Do you remember the first time you tried a different food? Or a familiar food prepared and cooked in a different way? Today, Christmas Eve, 24th December, is the anniversary of the first time I tried rosti, a way of cooking potatoes that is traditional in Switzerland. Let me tell you about it.
Once upon a time there was a young man and a young woman who were very much in love. They were so much in love that they got married. Not long after the wedding they were living in a flat in a town in the south of England, a town that stood on the shores of the cold, grey English Channel. That town was called Hove - although many of the people who lived there called it Hove Actually. Hove (or even Hove Actually) had a neighbour, the bigger town of Brighton. Not only were Hove and Brighton neighbours, they actually butted up against each other so that many people didn't know where one town ended and the other began. Generally speaking, people knew when they were in Hove and when they were in Brighton, but there was a sort of grey area where people were unsure. That didn't really matter very much, except to the people who lived there and the postman and so on.
Not only was Brighton a bigger town than Hove, it was also much better known. People who had never heard of Hove had probably heard of Brighton. You see, Brighton had a reputation, a reputation for being a bit bawdy, for dirty weekends, for gang fights and for trunk murders. Oh yes, there were very few people in the country who had not heard of Brighton. But to many of those people who had heard of Brighton, Hove might as well have been a town in Norway or Yugoslavia. (In the days I am talking about, Yugoslavia was still a country.) So when a person who lived in Hove was asked, at a party, for instance, or by a stranger on a train if a stranger on a train ever got into conversation with a stranger who lived in Hove, which is unlikely... So when a person who lived in Hove was asked by somebody, "Where do you live?" the answer would almost always be, "Brighton". Then the resident of the ultra-respectable town called Hove would have a Horrible Thought. "Good heavens," the resident of the ultra-respectable town called Hove would think to himself, "that man might think I'm one of that sort! The sort of person who would live in Brighton!" whereupon he would correct his previous answer by saying, "Well, Hove actually". And that's how the ultra-respectable and downright dowdy and straight-laced town called Hove became known, if only to its residents, as Hove Actually.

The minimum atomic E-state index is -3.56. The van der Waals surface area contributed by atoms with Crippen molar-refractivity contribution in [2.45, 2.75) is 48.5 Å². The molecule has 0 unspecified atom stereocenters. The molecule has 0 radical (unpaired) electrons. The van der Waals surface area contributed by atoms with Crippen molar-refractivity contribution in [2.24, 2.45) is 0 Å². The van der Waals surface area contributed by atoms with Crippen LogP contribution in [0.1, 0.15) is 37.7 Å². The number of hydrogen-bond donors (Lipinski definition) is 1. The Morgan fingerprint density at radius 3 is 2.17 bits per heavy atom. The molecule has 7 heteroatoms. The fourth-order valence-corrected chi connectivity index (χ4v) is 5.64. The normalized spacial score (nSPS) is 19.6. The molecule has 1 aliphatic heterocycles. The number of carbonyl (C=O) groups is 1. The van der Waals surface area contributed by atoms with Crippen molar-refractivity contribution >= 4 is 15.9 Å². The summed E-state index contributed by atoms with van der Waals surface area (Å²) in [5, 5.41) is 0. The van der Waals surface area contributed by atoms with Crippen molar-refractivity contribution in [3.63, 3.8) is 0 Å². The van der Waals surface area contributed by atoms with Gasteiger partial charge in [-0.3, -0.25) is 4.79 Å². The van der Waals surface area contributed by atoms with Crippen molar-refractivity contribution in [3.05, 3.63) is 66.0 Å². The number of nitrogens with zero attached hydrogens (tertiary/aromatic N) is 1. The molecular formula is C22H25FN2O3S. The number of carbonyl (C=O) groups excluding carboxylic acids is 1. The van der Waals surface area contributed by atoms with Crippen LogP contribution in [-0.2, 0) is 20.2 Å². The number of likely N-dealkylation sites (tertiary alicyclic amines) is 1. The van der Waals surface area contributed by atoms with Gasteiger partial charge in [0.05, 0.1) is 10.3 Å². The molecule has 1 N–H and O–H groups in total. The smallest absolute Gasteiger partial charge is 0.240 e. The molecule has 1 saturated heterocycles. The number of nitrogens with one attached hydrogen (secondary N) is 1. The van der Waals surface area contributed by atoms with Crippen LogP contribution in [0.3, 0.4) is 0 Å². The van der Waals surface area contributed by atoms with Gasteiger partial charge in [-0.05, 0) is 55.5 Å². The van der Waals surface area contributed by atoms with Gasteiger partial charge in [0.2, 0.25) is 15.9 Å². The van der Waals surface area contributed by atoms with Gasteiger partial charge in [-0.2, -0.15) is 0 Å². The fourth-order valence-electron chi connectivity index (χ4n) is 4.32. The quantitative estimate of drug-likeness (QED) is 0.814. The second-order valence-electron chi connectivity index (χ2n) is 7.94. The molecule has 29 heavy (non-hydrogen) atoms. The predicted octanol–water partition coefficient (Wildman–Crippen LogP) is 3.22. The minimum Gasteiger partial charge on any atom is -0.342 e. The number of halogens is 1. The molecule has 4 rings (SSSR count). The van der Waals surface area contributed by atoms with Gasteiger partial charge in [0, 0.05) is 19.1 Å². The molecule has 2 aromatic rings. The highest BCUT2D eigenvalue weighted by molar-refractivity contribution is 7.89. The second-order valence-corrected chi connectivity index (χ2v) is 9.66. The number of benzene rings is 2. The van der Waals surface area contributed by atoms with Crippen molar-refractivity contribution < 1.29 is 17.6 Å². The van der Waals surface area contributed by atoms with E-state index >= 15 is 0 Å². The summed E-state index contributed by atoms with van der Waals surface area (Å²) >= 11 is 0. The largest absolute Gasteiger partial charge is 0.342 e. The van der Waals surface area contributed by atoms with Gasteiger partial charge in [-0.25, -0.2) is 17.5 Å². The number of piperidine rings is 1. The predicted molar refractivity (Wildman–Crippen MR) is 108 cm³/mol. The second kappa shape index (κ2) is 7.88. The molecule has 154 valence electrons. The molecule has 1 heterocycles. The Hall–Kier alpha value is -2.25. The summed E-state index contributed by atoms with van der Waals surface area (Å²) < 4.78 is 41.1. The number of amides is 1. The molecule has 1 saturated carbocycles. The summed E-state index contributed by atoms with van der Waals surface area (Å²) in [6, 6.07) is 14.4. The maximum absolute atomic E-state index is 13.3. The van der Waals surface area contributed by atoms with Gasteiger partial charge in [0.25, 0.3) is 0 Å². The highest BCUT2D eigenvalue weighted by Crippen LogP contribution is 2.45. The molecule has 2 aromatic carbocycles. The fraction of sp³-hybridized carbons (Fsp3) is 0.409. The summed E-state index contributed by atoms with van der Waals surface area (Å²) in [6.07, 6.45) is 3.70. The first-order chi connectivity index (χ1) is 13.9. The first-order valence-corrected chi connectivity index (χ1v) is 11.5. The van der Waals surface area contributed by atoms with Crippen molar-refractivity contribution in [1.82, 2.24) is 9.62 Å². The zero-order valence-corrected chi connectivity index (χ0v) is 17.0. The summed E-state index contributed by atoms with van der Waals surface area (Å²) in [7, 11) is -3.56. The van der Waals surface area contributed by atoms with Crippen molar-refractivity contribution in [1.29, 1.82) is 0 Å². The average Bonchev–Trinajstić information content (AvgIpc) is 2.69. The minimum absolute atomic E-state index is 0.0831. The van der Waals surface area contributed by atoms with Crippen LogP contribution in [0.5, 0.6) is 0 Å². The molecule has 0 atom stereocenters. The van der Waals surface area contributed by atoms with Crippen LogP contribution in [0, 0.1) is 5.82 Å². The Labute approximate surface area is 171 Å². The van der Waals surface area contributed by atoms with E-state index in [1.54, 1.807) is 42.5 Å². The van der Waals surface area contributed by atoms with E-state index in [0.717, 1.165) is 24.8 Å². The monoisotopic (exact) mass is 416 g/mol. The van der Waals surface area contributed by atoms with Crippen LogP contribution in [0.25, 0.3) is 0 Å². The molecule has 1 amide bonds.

You might be wondering what all that has to do with Christmas Eve, rosti and the young couple who were very much in love and the answer is, nothing at all but it helps to fill the blank screen. So, to get back to our young couple.
There was little money to spare in the early days of their marriage but they did decide to splash out on a Christmas Eve soon after they had married. The young man had enjoyed a meal at an office party held at a restaurant in Brighton - the Swiss Restaurant. It was called the Swiss Restaurant because it served Swiss-style food, including rosti, although the young man had not eaten rosti when his employer had paid for the meal. It was to the Swiss restaurant that our couple repaired on the long-ago Christmas Eve and it was that evening they both tried - and very much liked - rosti.
They so much enjoyed their Christmas Eve that year that the next year they went again to the Swiss Restaurant and it became a tradition that they ate there every Christmas Eve. Until, that is, the children started coming along. By the time the children were old enough to be left alone on Christmas Eve, the Swiss Restaurant had long been closed down. Our couple were older now (obviously) and didn't even think of going out for a meal on Christmas Eve. Indeed, we shall spend the evening quietly at home again this year after eating a meal cooked by the Old Bat. I wonder if she'll do rosti?
These red deer hinds were on the Downs last Monday. They seemed unperturbed when I raised the camera but watched me closely all the same.